Monday, December 6, 2021
Real EstateUK

Second home owners to pay higher taxes to tackle crisis

higher-taxes

National and local taxation schemes could be put in place to ensure second home owners in Wales make a fair contribution to the communities in which they buy

Part of Wales will become a pilot area for new measures such as changes to tax and planning rules in a bid to tackle Wales’ second homes crisis.

Plans will be laid out on Tuesday with the Welsh Government due to decide an area to trial the new measures before they are potentially rolled out across the whole country.

The review will look at changing planning law and making all holiday accommodation owners register it as such. National and local taxation schemes could be put in place to ensure second home owners make a fair and effective contribution to the communities in which they buy.

Since 2017 councils have been able to raise a premium on council tax on second homes. Local authorities in Gwynedd and Swansea both charge double council tax for holiday homes but rising numbers of second homes are being designated as businesses meaning owners pay no council tax at all.

At the beginning of 2020 it was estimated there were 24,423 second homes in Wales which could be taxed but that did not include holiday units which are registered for business rates. Welsh Government figures show there are an estimate 4,900 chargeable second homes in Gwynedd but as well as those there are another 1,976 holiday accommodation units which means a total of 10.76% of the total housing stock is holiday homes. Pembrokeshire, Anglesey, and Ceredigion are the counties with next-highest numbers of holiday homes.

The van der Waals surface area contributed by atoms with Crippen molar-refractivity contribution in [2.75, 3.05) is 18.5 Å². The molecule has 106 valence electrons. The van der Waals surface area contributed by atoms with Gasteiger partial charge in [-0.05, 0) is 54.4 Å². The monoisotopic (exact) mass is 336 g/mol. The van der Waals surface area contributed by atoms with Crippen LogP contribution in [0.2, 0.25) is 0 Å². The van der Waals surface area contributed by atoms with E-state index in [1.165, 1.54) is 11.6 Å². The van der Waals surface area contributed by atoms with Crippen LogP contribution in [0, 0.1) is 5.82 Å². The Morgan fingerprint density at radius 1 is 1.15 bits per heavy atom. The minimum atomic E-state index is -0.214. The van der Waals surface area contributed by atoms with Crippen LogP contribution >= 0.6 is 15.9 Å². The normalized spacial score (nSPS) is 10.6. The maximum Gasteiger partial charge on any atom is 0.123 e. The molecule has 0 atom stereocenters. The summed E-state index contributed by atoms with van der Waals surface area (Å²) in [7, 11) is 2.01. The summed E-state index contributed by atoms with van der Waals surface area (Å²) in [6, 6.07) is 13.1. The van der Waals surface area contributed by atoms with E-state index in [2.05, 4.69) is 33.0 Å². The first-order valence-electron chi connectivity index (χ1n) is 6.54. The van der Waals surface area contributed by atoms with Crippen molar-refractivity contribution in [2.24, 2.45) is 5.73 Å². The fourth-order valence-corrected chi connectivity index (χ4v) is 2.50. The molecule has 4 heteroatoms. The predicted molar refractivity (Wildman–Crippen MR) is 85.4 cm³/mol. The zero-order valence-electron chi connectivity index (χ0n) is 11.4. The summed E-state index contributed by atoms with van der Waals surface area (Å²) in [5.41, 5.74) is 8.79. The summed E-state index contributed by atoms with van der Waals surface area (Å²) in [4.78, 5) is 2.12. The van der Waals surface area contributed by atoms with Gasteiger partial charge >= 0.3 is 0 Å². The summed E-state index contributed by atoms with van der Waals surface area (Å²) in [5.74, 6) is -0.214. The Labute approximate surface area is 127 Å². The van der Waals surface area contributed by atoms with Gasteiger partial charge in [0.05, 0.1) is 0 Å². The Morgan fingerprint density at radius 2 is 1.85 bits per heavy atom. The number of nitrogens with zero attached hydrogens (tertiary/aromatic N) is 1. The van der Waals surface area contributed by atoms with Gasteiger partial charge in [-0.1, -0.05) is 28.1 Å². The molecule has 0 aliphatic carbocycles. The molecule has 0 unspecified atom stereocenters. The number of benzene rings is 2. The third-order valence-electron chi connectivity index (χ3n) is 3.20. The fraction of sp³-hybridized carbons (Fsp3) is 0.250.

However a detailed report by Dr Simon Brooks into second homes in Wales found that even within counties the issue of second homes was more pronounced in certain areas. In the Llanengan community council area of Dwyfor, which includes Abersoch, 39.8% of properties are second homes. In Llanfelog, Anglesey, the figure is 25.5%.

The Welsh Government says that as well as looking at the rules on second homes it will also look at affordability of homes and the amount of housing that is available.

It could look at introducing practical measures such as changing the figures in the Home Buy scheme. The Welsh Government scheme provides an equity loan to assist purchasing an existing property. Currently that operates on a 50/50 model but that could change so an individual has to pay less to get on the housing ladder.

Empty homes, of which there are more of in Wales than second homes, will also be looked at as part of the review, it is understood.

Welsh Government officials are looking at a scheme in Scotland which proposes a licensing scheme for holiday lets which will allow a local authority to limit numbers of such properties.

Plans to create a registration scheme for all holiday accommodation and a consultation on changes to local taxes will begin over the summer.

A Welsh Language Community Housing Plan, to protect the particular interests of Welsh-language communities, will be published for consultation in the autumn.

Climate change minister Julie James said: The continuing rise of house prices mean people, especially younger generations, can no longer afford to live in the communities they have grown up in. A high concentration of second homes or holiday lets can have a very detrimental impact on small communities and in some areas could compromise the Welsh language being spoken at a community level.

She said: We have already taken strides on some of these issues – last year we became the only nation in the UK to give local authorities the power to introduce a 100% council tax levy on second homes. But the urgency and gravity of this situation calls for further intervention, which means real and ambitious actions are delivered at pace, to inject fairness back into the housing system.

Responding to the Welsh Government’s plan, Plaid Cymru’s Mabon ap Gwynfor MS said: This so-called “ambitious approach” to tackle the second homes housing crisis is an exercise in kicking the problem into the long grass without taking the necessary urgent action to deal with the crisis facing our communities.

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